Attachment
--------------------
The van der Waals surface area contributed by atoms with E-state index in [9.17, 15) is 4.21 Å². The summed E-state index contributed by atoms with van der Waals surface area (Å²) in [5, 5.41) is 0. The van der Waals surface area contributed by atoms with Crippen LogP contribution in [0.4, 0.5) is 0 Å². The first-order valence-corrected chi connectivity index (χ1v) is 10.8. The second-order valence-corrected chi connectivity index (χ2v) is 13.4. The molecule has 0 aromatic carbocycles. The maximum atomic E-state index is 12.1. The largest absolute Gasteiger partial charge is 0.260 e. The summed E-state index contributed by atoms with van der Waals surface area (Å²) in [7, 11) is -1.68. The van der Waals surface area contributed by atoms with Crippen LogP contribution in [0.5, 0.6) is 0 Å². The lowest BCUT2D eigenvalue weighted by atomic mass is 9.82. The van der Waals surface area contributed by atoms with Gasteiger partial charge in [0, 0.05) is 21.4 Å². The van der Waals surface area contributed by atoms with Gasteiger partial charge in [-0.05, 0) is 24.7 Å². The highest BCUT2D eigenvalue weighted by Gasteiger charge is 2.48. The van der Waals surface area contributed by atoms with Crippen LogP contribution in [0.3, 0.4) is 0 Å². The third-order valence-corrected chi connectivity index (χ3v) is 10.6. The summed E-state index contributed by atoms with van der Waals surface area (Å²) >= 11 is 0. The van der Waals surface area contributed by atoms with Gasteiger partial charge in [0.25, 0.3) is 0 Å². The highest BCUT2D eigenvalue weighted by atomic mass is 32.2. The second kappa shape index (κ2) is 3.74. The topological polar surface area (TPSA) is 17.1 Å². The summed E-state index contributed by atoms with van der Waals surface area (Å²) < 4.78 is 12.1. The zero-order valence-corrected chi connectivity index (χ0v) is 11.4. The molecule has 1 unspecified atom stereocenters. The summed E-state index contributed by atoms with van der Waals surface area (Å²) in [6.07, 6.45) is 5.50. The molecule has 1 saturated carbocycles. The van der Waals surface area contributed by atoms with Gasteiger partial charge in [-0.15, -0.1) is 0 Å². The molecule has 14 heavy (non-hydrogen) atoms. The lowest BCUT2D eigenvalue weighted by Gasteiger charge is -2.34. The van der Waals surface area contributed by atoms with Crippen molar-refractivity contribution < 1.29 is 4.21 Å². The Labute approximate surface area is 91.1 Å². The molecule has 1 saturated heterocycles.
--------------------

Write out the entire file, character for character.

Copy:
The van der Waals surface area contributed by atoms with E-state index in [9.17, 15) is 4.21 Å². The summed E-state index contributed by atoms with van der Waals surface area (Å²) in [5, 5.41) is 0. The van der Waals surface area contributed by atoms with Crippen LogP contribution in [0.4, 0.5) is 0 Å². The first-order valence-corrected chi connectivity index (χ1v) is 10.8. The second-order valence-corrected chi connectivity index (χ2v) is 13.4. The molecule has 0 aromatic carbocycles. The maximum atomic E-state index is 12.1. The largest absolute Gasteiger partial charge is 0.260 e. The summed E-state index contributed by atoms with van der Waals surface area (Å²) in [7, 11) is -1.68. The van der Waals surface area contributed by atoms with Crippen LogP contribution in [0.5, 0.6) is 0 Å². The lowest BCUT2D eigenvalue weighted by atomic mass is 9.82. The van der Waals surface area contributed by atoms with Gasteiger partial charge in [0, 0.05) is 21.4 Å². The van der Waals surface area contributed by atoms with Gasteiger partial charge in [-0.05, 0) is 24.7 Å². The highest BCUT2D eigenvalue weighted by Gasteiger charge is 2.48. The van der Waals surface area contributed by atoms with Crippen LogP contribution in [0.3, 0.4) is 0 Å². The third-order valence-corrected chi connectivity index (χ3v) is 10.6. The summed E-state index contributed by atoms with van der Waals surface area (Å²) >= 11 is 0. The van der Waals surface area contributed by atoms with Gasteiger partial charge in [0.25, 0.3) is 0 Å². The highest BCUT2D eigenvalue weighted by atomic mass is 32.2. The second kappa shape index (κ2) is 3.74. The topological polar surface area (TPSA) is 17.1 Å². The summed E-state index contributed by atoms with van der Waals surface area (Å²) < 4.78 is 12.1. The zero-order valence-corrected chi connectivity index (χ0v) is 11.4. The molecule has 1 unspecified atom stereocenters. The summed E-state index contributed by atoms with van der Waals surface area (Å²) in [6.07, 6.45) is 5.50. The molecule has 1 saturated carbocycles. The van der Waals surface area contributed by atoms with Gasteiger partial charge in [-0.15, -0.1) is 0 Å². The molecule has 14 heavy (non-hydrogen) atoms. The lowest BCUT2D eigenvalue weighted by Gasteiger charge is -2.34. The van der Waals surface area contributed by atoms with Crippen molar-refractivity contribution < 1.29 is 4.21 Å². The Labute approximate surface area is 91.1 Å². The molecule has 1 saturated heterocycles.